If we took a mythical approach to the enlightenment, we could, allegorically, imagine the three Critiques as the seraphim around the encyclopedia – and so translate the labyrinth into an Eden. This isn’t far from the allegorical impulse of the great Romantics: remember Novalis’ encyclopedia. If there is a public transcript of the great tradition, it is surely the encyclopedia. According to Scott’s schema, only the little tradition possesses a hidden transcript, uninstitutionalized, jokey, tricky. The wisdom of the buffoon, of Sancho Panza. But is this so? In fact, the modern is full of attempts to show that the powerful also have a hidden transcript. How many Ariadne’s and their threads have been touted for their knowledge of the center of the encyclopedia?

Wednesday, February 25, 2009

Transgression as innocence




Having tried to get into Paradise through the back door, we have found, instead, a curious gap in the reading of Sade: the fact that Sade’s libertines use a very un-libertine ethnography. Far from extending his hand, so to speak, to his predecessors like Foigny and Lahontan, Sade picks up on the most extreme descriptions of cruelty amassed by the biased witness of priests intent on subduing the savage. Is this irony? Or is this a necessity generated by Sade’s game – the rules of which, as Klossowski points out, depend on a perpetually renewed outrage. In the Sadeian system, the notion of universal perversion – counter-generality – comes into conflict with the ludic necessity for outrage.

In a sense, then, Sade’s system of transgression cancels itself out. It turns out to be the path of pins going forward to the wolf in grandma’s clothing. Counter-generality dissolves in the submission to the iron law that forwards is equal to backwards – the paths are the same. So saith the white magic. Whereas for the black magician…

We are dealing with what James C. Scott, in a series of articles in the seventies, called the conflict between the Great tradition and the little tradition. He took those phrases from Robert Redfield, a University of Chicago anthropologist who studied Mexican villages – like his friend, George Foster, the man who wrote the paper on the image of the limited good. Scott, in the seventies, was mulling over his field work in Southeast Asia. At the time, there was, of course, a lot of interest in peasant revolts – one of them seemed to have blown away the American behemoth in Vietnam. Meanwhile, in the material shadows, the Green revolution was eating away the very substance and fiber of those peasant communities. Scott, in Indonesia, had a chance to see the part world (to borrow Kroeber’s phrase, which had been borrowed by Redfield) of the peasant. Bateson, Geerz, Scott, Danzinger – Indonesia was obviously one of those cold war peripheries in which the metropolitan culture experimented.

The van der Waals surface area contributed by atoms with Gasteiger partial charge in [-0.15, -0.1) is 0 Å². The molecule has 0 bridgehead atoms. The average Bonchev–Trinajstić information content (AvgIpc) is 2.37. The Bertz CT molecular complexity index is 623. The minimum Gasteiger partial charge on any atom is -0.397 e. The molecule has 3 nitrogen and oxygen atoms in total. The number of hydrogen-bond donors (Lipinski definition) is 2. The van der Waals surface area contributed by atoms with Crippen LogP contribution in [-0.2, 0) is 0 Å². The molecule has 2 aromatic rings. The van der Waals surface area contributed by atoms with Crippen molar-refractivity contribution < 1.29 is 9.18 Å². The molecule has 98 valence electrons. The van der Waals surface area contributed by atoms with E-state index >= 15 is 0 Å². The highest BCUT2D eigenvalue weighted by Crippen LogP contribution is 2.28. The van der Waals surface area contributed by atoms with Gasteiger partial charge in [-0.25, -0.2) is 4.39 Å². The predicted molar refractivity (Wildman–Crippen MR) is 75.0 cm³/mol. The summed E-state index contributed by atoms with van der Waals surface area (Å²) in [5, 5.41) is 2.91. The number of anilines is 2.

Scott’s theory in the early seventies, before he codified it in the book on hidden transcripts and resistance, was that peasant culture exhibited a double structure. On the one hand, it was on the peasant’s ability to supply food that the urban elite culture of the Great Tradition depended. On the other hand, it was on the Great Tradition, implanted by numerous avatars in the part world – the priest, the teacher, the commissar – that the Little Tradition of the peasant depended. But that Little Tradition was not a transcription of the Great Tradition, it was a variation of it, substituting concrete objects for abstractions, and local cults for Great cults. The part world lacked the institutional means to reproduce itself, which is why it reproduced itself, as it were, inside the Great Tradition.

“The very particularism of the little tradition has two important implications. First it means that, by itself, the village lacks the institutional means for a direct confrontation with a vastly more powerful great tradition. The peasantry constitutes a local society or, at best, a county society, while elites are linked together at the provincial and national level. While confrontations may nevertheless be im- posed, the historic strength of the little tradition has resided in dissimulation, foot-dragging, and passive non-compliance. One might even call this kind of Brechtian tenacity the normal pattern of class struggle for the peasantry.139 Second, it means that the peasantry is, by itself, ill-equipped, in terms of both knowledge and interest, to sustain a national struggle for broad goals. Thus, most peasant movements or armies are coalitions of local groups which, like Zapata's forces, operate locally, champion local issues, and are relatively indifferent to national issues except as they affect the fortunes of the local struggle.”

That dissimulation is immediately recognizable in the greatest allegory of the great/little tradition, Don Quixote, although Scott doesn’t mention it. This is where the modern begins. We’ve been circling around transgression because it is central to a form of resistance to the happiness culture that traverses, in effect, our three traditions of alienation (liberal, radical, reactionary). In the doubles which we keep coming across, the sage and the fool, Dom Juan and Sganarelle, Diderot and Rameau’s nephew, we see embodied the versus of the Great/Little tradition. The savage is certainly one of the figures in this constellation. Adario, who, shockingly, speaks in the tones of the Great Tradition – the infallible mark of his ficticity, to Lahontan’s many, many critics – is defending the golden age that the Little tradition dreams of. This is the innocence that forms another modality of transgression.

“In fact there is good reason to believe that within every great tradition rebellion with mass support there is also a little tradition revolt that threatens to usurp that rebellion for its parochial ends. This "revolution in the revolution" is typically denounced by radical elites as adventurism, deviation, or anarchy. Just as often, of course, it is the radical elite which attempts to usurp a rebellion begun by peasants and to put it to ends which its supporters do not recognize and, indeed, might disavow. One may even detect an additive, temporal dimension to these "layers" of rebellion akin to syncretism in religion. That is, the goals of purely little tradition rebellions have something of an ahistorical, permanent quality to them, like animism. When self-consciously revolutionary elites emerge to link up with these older patterns, they tend to add a new dimension to the revolt but not to eliminate the parochial forms in the process.”

We are going to turn to the science of myth, next.